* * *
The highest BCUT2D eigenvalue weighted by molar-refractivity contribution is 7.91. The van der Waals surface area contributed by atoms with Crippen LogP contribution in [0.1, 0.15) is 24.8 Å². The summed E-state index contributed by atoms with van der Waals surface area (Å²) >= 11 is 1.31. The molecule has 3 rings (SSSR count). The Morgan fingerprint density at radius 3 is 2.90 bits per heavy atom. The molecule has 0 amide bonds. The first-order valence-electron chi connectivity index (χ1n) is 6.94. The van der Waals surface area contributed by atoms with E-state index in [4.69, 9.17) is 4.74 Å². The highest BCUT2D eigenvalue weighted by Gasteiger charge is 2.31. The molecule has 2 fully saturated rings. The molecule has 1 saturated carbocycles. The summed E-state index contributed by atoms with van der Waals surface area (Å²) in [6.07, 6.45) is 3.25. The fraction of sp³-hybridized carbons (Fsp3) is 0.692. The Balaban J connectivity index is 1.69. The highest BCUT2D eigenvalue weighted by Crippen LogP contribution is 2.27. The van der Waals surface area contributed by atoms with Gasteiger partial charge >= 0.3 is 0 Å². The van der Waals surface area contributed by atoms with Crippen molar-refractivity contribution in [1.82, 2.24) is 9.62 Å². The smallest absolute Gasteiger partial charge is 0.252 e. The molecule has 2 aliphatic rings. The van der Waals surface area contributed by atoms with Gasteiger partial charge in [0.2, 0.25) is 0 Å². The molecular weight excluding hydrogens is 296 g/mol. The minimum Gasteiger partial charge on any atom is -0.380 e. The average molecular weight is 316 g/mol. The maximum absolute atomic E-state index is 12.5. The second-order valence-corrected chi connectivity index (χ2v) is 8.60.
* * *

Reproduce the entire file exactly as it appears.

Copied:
The highest BCUT2D eigenvalue weighted by molar-refractivity contribution is 7.91. The van der Waals surface area contributed by atoms with Crippen LogP contribution in [0.1, 0.15) is 24.8 Å². The summed E-state index contributed by atoms with van der Waals surface area (Å²) >= 11 is 1.31. The molecule has 3 rings (SSSR count). The Morgan fingerprint density at radius 3 is 2.90 bits per heavy atom. The molecule has 0 amide bonds. The first-order valence-electron chi connectivity index (χ1n) is 6.94. The van der Waals surface area contributed by atoms with E-state index in [4.69, 9.17) is 4.74 Å². The highest BCUT2D eigenvalue weighted by Gasteiger charge is 2.31. The molecule has 2 fully saturated rings. The molecule has 1 saturated carbocycles. The summed E-state index contributed by atoms with van der Waals surface area (Å²) in [6.07, 6.45) is 3.25. The fraction of sp³-hybridized carbons (Fsp3) is 0.692. The Balaban J connectivity index is 1.69. The highest BCUT2D eigenvalue weighted by Crippen LogP contribution is 2.27. The van der Waals surface area contributed by atoms with Gasteiger partial charge >= 0.3 is 0 Å². The van der Waals surface area contributed by atoms with Crippen molar-refractivity contribution in [1.82, 2.24) is 9.62 Å². The smallest absolute Gasteiger partial charge is 0.252 e. The molecule has 2 aliphatic rings. The van der Waals surface area contributed by atoms with Gasteiger partial charge in [0.2, 0.25) is 0 Å². The molecular weight excluding hydrogens is 296 g/mol. The minimum Gasteiger partial charge on any atom is -0.380 e. The average molecular weight is 316 g/mol. The maximum absolute atomic E-state index is 12.5. The second-order valence-corrected chi connectivity index (χ2v) is 8.60.